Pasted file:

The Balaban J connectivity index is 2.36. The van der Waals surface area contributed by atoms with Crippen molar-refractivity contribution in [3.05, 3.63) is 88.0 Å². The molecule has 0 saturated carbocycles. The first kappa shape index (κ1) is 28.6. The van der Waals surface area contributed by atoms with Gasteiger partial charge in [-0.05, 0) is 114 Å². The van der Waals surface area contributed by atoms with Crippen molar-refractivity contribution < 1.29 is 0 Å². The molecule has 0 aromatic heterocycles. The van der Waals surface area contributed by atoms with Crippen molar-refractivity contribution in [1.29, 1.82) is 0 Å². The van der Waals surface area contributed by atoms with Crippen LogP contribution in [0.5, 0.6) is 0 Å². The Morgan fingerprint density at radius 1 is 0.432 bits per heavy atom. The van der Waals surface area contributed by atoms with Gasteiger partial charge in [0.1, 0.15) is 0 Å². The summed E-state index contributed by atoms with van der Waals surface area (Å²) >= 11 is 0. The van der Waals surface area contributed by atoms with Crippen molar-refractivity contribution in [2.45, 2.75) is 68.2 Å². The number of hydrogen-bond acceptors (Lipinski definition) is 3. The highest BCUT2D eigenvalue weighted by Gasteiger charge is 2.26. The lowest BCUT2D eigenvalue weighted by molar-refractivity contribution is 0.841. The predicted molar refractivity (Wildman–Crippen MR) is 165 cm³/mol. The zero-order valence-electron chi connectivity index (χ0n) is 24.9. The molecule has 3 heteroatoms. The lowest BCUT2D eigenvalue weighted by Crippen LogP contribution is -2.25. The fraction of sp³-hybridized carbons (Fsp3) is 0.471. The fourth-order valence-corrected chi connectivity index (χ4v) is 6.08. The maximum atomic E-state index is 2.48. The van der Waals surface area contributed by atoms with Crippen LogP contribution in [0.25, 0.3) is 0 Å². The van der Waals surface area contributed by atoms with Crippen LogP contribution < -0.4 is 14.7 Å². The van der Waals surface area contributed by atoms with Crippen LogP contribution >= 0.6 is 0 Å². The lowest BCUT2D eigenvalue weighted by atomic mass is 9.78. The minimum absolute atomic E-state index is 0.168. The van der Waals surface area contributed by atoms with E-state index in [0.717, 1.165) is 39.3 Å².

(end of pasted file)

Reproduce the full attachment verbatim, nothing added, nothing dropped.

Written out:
The Balaban J connectivity index is 2.36. The van der Waals surface area contributed by atoms with Crippen molar-refractivity contribution in [3.05, 3.63) is 88.0 Å². The molecule has 0 saturated carbocycles. The first kappa shape index (κ1) is 28.6. The van der Waals surface area contributed by atoms with Gasteiger partial charge in [-0.05, 0) is 114 Å². The van der Waals surface area contributed by atoms with Crippen molar-refractivity contribution < 1.29 is 0 Å². The molecule has 0 aromatic heterocycles. The van der Waals surface area contributed by atoms with Crippen molar-refractivity contribution in [1.29, 1.82) is 0 Å². The van der Waals surface area contributed by atoms with Crippen LogP contribution in [0.5, 0.6) is 0 Å². The Morgan fingerprint density at radius 1 is 0.432 bits per heavy atom. The van der Waals surface area contributed by atoms with Gasteiger partial charge in [0.1, 0.15) is 0 Å². The summed E-state index contributed by atoms with van der Waals surface area (Å²) >= 11 is 0. The van der Waals surface area contributed by atoms with Crippen molar-refractivity contribution in [2.45, 2.75) is 68.2 Å². The number of hydrogen-bond acceptors (Lipinski definition) is 3. The highest BCUT2D eigenvalue weighted by Gasteiger charge is 2.26. The lowest BCUT2D eigenvalue weighted by molar-refractivity contribution is 0.841. The predicted molar refractivity (Wildman–Crippen MR) is 165 cm³/mol. The zero-order valence-electron chi connectivity index (χ0n) is 24.9. The molecule has 3 heteroatoms. The lowest BCUT2D eigenvalue weighted by Crippen LogP contribution is -2.25. The fraction of sp³-hybridized carbons (Fsp3) is 0.471. The fourth-order valence-corrected chi connectivity index (χ4v) is 6.08. The maximum atomic E-state index is 2.48. The van der Waals surface area contributed by atoms with Crippen LogP contribution in [0.25, 0.3) is 0 Å². The van der Waals surface area contributed by atoms with Crippen LogP contribution < -0.4 is 14.7 Å². The van der Waals surface area contributed by atoms with Crippen LogP contribution >= 0.6 is 0 Å². The lowest BCUT2D eigenvalue weighted by atomic mass is 9.78. The minimum absolute atomic E-state index is 0.168. The van der Waals surface area contributed by atoms with E-state index in [0.717, 1.165) is 39.3 Å².